Can tart cherries alleviate cancer pain? Does prayer help heal African-American women with breast cancer?
To answer such questions, Johns Hopkins Medicine has been awarded a five-year, $7.8 million grant from the National Institutes of Health (NIH) to establish a research center to study complementary and alternative medicine in the treatment of cancer.
The Johns Hopkins Center for Complementary and Alternative Medicine (CAM) in Cancer -- funded by the NIH National Center for Complementary and Alternative Medicine -- will initially pursue four studies of alternative therapies for breast and prostate cancers, will train and educate physicians and medical students in alternative medicine and research techniques, and will review and fund pilot studies of other alternative treatments.
"Our aim is to reconcile scientific method with alternative medicine treatments --two areas currently in opposition in the West," says Adrian S. Dobs, M.D., M.H.S., principal investigator of the new center and associate professor of endocrinology. The Center will promote collaboration between alternative medicine and mainstream scientific communities to determine the most promising alternative treatments and the most scientific way of studying them.
Among the research projects is an evaluation of PC-SPES (a combination of eight Chinese herbs) for its ability to reduce stress leading to oxidative DNA damage in cancer cells and for its ability to improve the immune system in prostate cancer patients. Scientists also will study soy and sour cherries for their ability to reduce cancer pain, and investigate the health impact of prayer among African-American women with breast cancer. The Center also plans collaborations with Johns Hopkins Singapore.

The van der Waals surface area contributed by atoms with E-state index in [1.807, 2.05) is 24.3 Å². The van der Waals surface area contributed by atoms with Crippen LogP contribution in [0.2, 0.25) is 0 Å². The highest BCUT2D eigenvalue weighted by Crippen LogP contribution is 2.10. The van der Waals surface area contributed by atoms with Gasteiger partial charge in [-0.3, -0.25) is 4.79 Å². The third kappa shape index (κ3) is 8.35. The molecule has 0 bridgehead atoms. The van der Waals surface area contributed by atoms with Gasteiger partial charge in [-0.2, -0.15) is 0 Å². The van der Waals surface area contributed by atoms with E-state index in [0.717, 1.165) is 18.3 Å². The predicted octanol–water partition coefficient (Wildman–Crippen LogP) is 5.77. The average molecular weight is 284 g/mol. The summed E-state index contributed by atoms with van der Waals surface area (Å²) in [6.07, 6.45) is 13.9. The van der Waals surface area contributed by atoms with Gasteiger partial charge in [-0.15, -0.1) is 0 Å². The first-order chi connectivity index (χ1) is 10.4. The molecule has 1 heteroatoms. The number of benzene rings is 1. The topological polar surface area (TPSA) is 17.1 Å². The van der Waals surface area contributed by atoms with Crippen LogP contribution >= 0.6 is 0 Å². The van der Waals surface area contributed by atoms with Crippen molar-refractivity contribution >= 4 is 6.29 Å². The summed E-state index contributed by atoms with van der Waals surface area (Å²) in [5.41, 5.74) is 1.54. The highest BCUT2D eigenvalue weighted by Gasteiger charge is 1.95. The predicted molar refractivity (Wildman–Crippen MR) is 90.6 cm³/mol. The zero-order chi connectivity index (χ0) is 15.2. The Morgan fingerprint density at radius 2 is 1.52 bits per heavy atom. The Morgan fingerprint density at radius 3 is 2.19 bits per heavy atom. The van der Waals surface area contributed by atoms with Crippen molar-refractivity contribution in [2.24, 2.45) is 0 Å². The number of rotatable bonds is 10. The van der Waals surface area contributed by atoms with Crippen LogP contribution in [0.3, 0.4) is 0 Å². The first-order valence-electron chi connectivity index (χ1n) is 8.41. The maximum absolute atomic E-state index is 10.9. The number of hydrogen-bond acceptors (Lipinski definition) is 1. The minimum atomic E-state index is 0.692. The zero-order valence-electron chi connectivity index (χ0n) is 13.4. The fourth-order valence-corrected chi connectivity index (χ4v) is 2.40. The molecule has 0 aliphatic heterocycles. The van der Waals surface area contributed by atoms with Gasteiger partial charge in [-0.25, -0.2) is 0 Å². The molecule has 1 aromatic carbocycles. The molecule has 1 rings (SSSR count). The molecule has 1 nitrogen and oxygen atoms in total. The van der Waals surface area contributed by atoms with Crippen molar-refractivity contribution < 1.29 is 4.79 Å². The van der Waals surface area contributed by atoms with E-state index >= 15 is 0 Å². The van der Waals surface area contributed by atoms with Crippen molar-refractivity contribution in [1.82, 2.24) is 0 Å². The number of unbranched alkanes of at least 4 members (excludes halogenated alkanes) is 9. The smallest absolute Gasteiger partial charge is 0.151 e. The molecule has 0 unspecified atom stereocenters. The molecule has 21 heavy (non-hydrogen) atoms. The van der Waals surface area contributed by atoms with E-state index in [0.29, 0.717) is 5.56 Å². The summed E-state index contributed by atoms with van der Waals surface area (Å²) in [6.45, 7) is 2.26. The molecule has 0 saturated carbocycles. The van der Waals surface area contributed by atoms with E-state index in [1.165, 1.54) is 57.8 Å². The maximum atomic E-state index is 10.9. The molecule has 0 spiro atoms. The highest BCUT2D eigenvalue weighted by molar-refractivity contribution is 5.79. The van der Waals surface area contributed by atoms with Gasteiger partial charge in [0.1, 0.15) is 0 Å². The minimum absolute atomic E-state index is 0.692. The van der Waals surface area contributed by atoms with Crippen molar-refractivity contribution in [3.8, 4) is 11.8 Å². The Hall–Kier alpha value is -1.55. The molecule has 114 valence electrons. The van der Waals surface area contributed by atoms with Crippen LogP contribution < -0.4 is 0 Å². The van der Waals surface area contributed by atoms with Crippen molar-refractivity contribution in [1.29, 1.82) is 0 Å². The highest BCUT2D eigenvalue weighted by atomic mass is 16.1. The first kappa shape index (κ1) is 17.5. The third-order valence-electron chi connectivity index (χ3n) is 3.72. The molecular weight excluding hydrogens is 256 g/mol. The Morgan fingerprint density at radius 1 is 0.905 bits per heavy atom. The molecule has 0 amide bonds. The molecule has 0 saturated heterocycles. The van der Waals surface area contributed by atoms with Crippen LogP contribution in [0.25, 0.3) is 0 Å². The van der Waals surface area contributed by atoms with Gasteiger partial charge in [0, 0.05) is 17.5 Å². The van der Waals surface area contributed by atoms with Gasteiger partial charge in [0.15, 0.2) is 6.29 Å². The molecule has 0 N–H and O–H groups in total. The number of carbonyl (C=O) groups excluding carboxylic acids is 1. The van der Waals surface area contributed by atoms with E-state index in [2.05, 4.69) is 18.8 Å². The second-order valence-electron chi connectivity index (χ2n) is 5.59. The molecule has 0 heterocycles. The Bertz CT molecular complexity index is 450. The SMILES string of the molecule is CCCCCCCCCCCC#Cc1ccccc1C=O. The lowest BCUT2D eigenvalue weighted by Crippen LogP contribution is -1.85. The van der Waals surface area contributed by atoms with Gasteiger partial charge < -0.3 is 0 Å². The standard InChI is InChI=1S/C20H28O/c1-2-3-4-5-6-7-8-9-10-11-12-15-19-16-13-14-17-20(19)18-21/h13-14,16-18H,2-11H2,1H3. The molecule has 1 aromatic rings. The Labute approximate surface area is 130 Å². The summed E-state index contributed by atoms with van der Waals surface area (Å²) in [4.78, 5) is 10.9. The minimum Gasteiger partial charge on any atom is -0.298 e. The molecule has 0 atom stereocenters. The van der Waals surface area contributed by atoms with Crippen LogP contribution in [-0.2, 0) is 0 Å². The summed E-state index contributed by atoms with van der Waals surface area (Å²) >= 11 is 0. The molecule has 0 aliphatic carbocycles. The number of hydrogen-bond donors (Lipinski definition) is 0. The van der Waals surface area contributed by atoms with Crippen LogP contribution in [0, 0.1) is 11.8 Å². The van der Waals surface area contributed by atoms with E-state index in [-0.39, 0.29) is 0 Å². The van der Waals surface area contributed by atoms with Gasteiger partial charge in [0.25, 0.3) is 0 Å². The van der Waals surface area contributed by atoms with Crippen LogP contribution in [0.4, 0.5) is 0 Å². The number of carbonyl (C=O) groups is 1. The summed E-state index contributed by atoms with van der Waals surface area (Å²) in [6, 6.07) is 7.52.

The Center will focus first on breast and prostate cancers, but Dobs believes that information gleaned from studying these cancers may be generalized to other forms of cancer.
"Often patients ask their physicians about an alternative medicine treatment that they heard of, but receive little direction one way or the other because there is little scientific evidence," adds Dobs, who also directs Hopkins' Clinical Trials Unit and serves as vice chair for the Department of Medicine. "Then the onus is on the patient to decide, and this can be dangerous for patients."
Despite the lack of scientific proof and safety data on alternative medicine treatments, Americans spent more than $27 billion on alternative therapies in 1997, exceeding out-of-pocket spending for all hospitalizations in the United States, according to a survey published in the Journal of the American Medical Association (JAMA).
"We have assembled a top-notch team of cutting-edge Hopkins scientists and leaders in alternative medicine, and we will proceed with an open mind and a healthy amount of skepticism," Dobs says.
The initial trials should begin in about six months. Those wishing to find out more about the studies or volunteer should call 410-847-3550.
Hopkins was one of two awardees for the grants. The other is the University of Pennsylvania. Steven Piantadosi, M.D, Ph.D., is co-principal investigator for the CAM Center. He is a professor of oncology at Hopkins and director of biostatistics for the Johns Hopkins Oncology Center. - By Karen Infeld
The National Center for Complementary and Alternative Medicine at NIH
[Contact: Karen Infeld]